Analysis: Netanyahu waiting for Obama's successor in a gamble on Israel's security

The prime minister has asked for $5 billion in annual defense aid and says that he will wait to sign the new Memorandum of Understanding with Obama's successor if the US president doesn't agree.

February 8, 2016 16:53
2 minute read.
Netanyahu Obama

Prime Minister Benjamin Netanyahu shares a joke with US President Barack Obama during their meeting in the Oval office of the White House, in Washington. (photo credit: REUTERS)


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If more proof was needed about the nature of Prime Minister Benjamin Netanyahu's behavior toward the administration of US President Barack Obama, it was given during Sunday's cabinet meeting. Netanyahu said that if Israel does not get what it wants in negotiations with the Obama administration on the new US defense aid package, then it will postpone signing the agreement until a new president enters the White House in January 2017, in an attempt to achieve better conditions.

Despite Netanyahu's attempts to thwart the nuclear agreement between Iran and the six world powers, an unprecedented effort in the annals of international diplomacy that included intervention in internal US affairs, the Obama administration agreed to swallow the insult and discuss a defense aid compensation package for Israel. Negotiations between the two sides were launched during which Israel requested to raise annual military aid from $3 billion (Israel actually received an additional $400 million annually in recent years for development of anti-missile systems) to $5 billion.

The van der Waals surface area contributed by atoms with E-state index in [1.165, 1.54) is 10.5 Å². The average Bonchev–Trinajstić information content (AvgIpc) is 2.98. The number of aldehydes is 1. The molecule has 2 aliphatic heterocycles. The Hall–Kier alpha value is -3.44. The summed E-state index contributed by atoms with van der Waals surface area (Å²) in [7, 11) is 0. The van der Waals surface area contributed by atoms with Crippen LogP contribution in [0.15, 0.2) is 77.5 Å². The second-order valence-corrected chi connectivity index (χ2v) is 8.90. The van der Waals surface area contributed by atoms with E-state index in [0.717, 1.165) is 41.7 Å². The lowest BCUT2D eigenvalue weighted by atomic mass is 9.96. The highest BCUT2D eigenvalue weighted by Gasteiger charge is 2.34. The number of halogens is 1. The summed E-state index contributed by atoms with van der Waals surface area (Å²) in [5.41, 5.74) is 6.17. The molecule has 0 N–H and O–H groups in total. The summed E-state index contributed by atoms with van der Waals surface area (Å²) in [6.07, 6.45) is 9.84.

Israel wants the increased US aid in order to purchase additional advanced fighter planes, refueling planes, to develop its anti-missile systems and to develop new intel equipment, cyber technologies and advanced tanks.

Netanyahu's threat came on this background. But it is the threat of a gunslinger that is out of bullets. The prime minister must have confused the two sides. The truth is that the United States is doing Israel a favor by agreeing to discuss enlarging defense aid, when they are still in the middle of a ten-year agreement, which does not expire until 2018.

Even if we assume that Netanyahu is a seasoned negotiator driving a hard bargain, what can he actually achieve? If a Republican candidate is elected, then Netanyahu's gamble could pay off. There is no doubt that a Republican president, especially one that received campaign contributions from Sheldon Adelson, will be more open to fulfilling Netanyahu's requests. However, if Obama's successor is a Democrat, the chances of increasing financial aid are not great. If Bernie Sanders wins, defense aid will definitely not increase, and could even possibly decrease. If Hillary Clinton wins, the aid could grow, but certainly not to the $5 billion annually that Israel is requesting.

In any case, it will be at least a year-and-a-half until that happens. This is valuable time which should not be wasted. Beggars can't be choosers. If Netanyahu's comments are only a bargaining tactic that will in the end bring an economic achievement to Israel during Obama's remaining tenure, we can praise him and say that because of his obsession with the Iranian nuclear program, he learned a lesson in the art of negotiation from the Grand Bazaar in Tehran. However, if the prime minister waits a year in the hope for an advantageous change of administration in Washington, it is clear that this leader is either a gambler or the security of Israel is not that important to him.

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